The overall rate of long-term, tumor-free survival of the patients treated in this study was 98%, with a median follow up of 27.8 months. Of the three patients who relapsed and were treated with cisplatin-based salvage therapy, the patient with a seminoma remains free of disease after 9 months, and of the other two patients who relapsed with elevated AFP associated with visceral disease, one died of tumor progression and one remains free of disease after 7 months.

These results mirror those achieved in our other patients with advanced pure seminoma who have been treated under this strategy (8, 9). Although recent reports document that carboplatin is inferior to cisplatin in germ cell tumors (12),carboplatin does not appear to adversely effect the outcome of patients we treated. This could be attributed to either the unique sensitivity of seminoma to platinum analogues or to the strategy in which we used the drugs.

In contrast to other chemotherapy regimens reported (12, 13, 14, 15, 16, 17), this combination caused no deaths in the series. The most severe complications of the cyclophosphamide and carboplatin combination were hematological effects. Some patients required transfusions (Table 6). No hospitalization time was required. No neutropenic fever was observed. There were no infectious complications,perhaps because there was no mucositis and because of the use of granulocyte-colony stimulating factor. There were no significant acute nonhematological toxic effects, and no long-term complications have yet been observed. This is in contrast to the moderate toxic effects suffered by patients treated with our initial regimen that incorporated the sequential delivery of cisplatin (8). Total avoidance of the neurotoxic, ototoxic, and nephrotoxic effects that accompany cisplatin is a major advantage of the combination of cyclophosphamide and carboplatin. Moreover, the frequency of nonhematological and hematological toxic effects was lower than that reported with other regimens (11, 12, 13, 14, 15, 16, 17, 18).

Bleomycin-induced pulmonary toxic effects are reported at a higher rate in patients with seminoma than in those with nonseminomatous tumors. The difference in frequency of the occasionally fatal bleomycin effects may be a function of the older age of the patients with seminoma compared with those with nonseminomatous tumors. We believe the data we have reported here confirm the published suggestion that bleomycin is not required for therapy of seminoma (19). In nonseminomatous tumors, bleomycin appears to be essential, even in the patients with a favorable prognosis (19).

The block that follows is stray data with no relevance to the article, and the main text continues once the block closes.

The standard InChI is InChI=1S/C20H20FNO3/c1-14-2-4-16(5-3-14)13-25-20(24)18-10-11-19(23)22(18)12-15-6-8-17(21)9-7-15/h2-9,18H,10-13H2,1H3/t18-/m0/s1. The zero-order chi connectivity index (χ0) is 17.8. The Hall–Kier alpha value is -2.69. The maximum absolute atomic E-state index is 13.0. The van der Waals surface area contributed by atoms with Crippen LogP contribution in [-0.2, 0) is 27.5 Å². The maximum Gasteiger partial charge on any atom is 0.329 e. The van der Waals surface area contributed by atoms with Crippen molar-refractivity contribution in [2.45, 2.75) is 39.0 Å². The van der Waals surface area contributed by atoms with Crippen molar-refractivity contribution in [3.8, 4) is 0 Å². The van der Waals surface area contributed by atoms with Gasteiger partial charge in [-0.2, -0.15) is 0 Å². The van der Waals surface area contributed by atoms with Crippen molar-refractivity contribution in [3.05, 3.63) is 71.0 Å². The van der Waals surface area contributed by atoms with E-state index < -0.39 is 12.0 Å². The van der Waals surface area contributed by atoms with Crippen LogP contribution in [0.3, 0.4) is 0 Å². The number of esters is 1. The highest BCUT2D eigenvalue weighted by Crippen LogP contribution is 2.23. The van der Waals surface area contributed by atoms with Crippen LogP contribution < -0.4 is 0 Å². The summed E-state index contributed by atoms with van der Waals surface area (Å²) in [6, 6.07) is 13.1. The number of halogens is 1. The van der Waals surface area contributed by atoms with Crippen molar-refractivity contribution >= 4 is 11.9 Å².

The contribution of each of the therapy components to the result we achieved cannot be determined. Two factors that may have contributed to the results were the selection of patients for consolidation and the selection of patients for entry into the trial. The selection of patients for consolidation was based on the radiographic appearance of the residual mass after chemotherapy. Radiographic reevaluation was performed after completion of every two courses of cyclophosphamide and carboplatin. When patients achieved maximum improvement, complete remission to chemotherapy, or response to chemotherapy requiring consolidation, an additional requirement of two courses were administered. The residual mass appeared frequently as a poorly defined desmoplastic response (<3 cm; Refs. 8, 9, and 11). Because patients in our earlier study who had this characteristic response to chemotherapy have not experienced relapse, we have since considered this response a complete remission requiring no further therapy (8, 9). The data of this trial confirmed the validity of that conclusion. Patients with a residual discreet mass (≥3 cm) in contrast were considered at risk of relapse (8, 9, 11). Such patients had fine-needle aspiration biopsy of the residual mass, followed by radiation therapy to the involved field (8, 9). No biopsy revealed viable disease, indicating either that the majority have no remaining disease or that the fine-needle aspiration has limited ability to detect residual viable cancer in seminoma patients after chemotherapy (8, 9). In our study, the 13 patients who had a residual mass ≥3 cm in maximum transverse diameter were delayed in receiving definitive radiation therapy. Although we realize that regression continues after the completion of chemotherapy, this is a delayed event, and as per our design, by obtaining radiographic evaluation after every two courses, we were able to determine a stable maximum improvement and thus complete chemotherapy without recognizing further regression during that short time frame. In our previous protocols, consolidative radiation therapy was planned immediately after the completion and recovery from chemotherapy (8, 9). To reduce the number of patients receiving radiation therapy, a delay of 3 months was planned. No patient had further regression; thus, all 13 received radiation therapy. A delay in 3 months from the completion and recovery of chemotherapy did not affect the number of patients receiving radiation therapy. A minority of patients (30%) received radiotherapy for consolidation. The dose of radiation therapy was a median of 25 Gy, ranging from 25 to 30 Gy. Twelve of the 14 patients remain free of disease with no additional complications; two of the patients relapsed, and both are in complete remission for 7 and 9 months, respectively.